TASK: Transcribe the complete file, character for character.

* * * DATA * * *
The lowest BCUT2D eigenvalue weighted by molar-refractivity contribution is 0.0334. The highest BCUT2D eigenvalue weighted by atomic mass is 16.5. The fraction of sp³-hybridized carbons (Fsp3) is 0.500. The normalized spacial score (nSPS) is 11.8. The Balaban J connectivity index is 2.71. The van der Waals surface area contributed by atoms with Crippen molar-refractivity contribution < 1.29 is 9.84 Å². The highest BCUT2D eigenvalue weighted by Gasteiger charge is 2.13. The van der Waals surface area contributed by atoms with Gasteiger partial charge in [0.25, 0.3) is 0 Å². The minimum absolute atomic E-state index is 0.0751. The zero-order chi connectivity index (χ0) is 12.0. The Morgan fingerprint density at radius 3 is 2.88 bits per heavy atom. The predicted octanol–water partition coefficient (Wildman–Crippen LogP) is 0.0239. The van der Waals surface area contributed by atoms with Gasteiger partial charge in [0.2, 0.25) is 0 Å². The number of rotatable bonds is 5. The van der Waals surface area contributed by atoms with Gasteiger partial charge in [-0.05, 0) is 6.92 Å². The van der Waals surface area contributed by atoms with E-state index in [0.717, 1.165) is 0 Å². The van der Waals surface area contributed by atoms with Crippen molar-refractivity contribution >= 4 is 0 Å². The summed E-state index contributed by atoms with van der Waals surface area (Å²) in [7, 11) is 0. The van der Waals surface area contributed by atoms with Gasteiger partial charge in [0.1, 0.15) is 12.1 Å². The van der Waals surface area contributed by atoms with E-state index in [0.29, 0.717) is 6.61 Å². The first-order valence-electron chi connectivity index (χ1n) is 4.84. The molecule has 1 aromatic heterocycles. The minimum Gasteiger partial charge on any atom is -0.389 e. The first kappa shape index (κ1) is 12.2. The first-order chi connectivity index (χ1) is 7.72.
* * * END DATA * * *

The lowest BCUT2D eigenvalue weighted by molar-refractivity contribution is 0.0334. The highest BCUT2D eigenvalue weighted by atomic mass is 16.5. The fraction of sp³-hybridized carbons (Fsp3) is 0.500. The normalized spacial score (nSPS) is 11.8. The Balaban J connectivity index is 2.71. The van der Waals surface area contributed by atoms with Crippen molar-refractivity contribution < 1.29 is 9.84 Å². The highest BCUT2D eigenvalue weighted by Gasteiger charge is 2.13. The van der Waals surface area contributed by atoms with Gasteiger partial charge in [0.25, 0.3) is 0 Å². The minimum absolute atomic E-state index is 0.0751. The zero-order chi connectivity index (χ0) is 12.0. The Morgan fingerprint density at radius 3 is 2.88 bits per heavy atom. The predicted octanol–water partition coefficient (Wildman–Crippen LogP) is 0.0239. The van der Waals surface area contributed by atoms with Gasteiger partial charge in [0.2, 0.25) is 0 Å². The number of rotatable bonds is 5. The van der Waals surface area contributed by atoms with Gasteiger partial charge in [-0.05, 0) is 6.92 Å². The van der Waals surface area contributed by atoms with E-state index in [0.717, 1.165) is 0 Å². The van der Waals surface area contributed by atoms with Crippen molar-refractivity contribution >= 4 is 0 Å². The summed E-state index contributed by atoms with van der Waals surface area (Å²) in [7, 11) is 0. The van der Waals surface area contributed by atoms with Gasteiger partial charge in [0.1, 0.15) is 12.1 Å². The van der Waals surface area contributed by atoms with E-state index in [0.29, 0.717) is 6.61 Å². The first-order valence-electron chi connectivity index (χ1n) is 4.84. The molecule has 1 aromatic heterocycles. The minimum Gasteiger partial charge on any atom is -0.389 e. The first kappa shape index (κ1) is 12.2. The first-order chi connectivity index (χ1) is 7.72.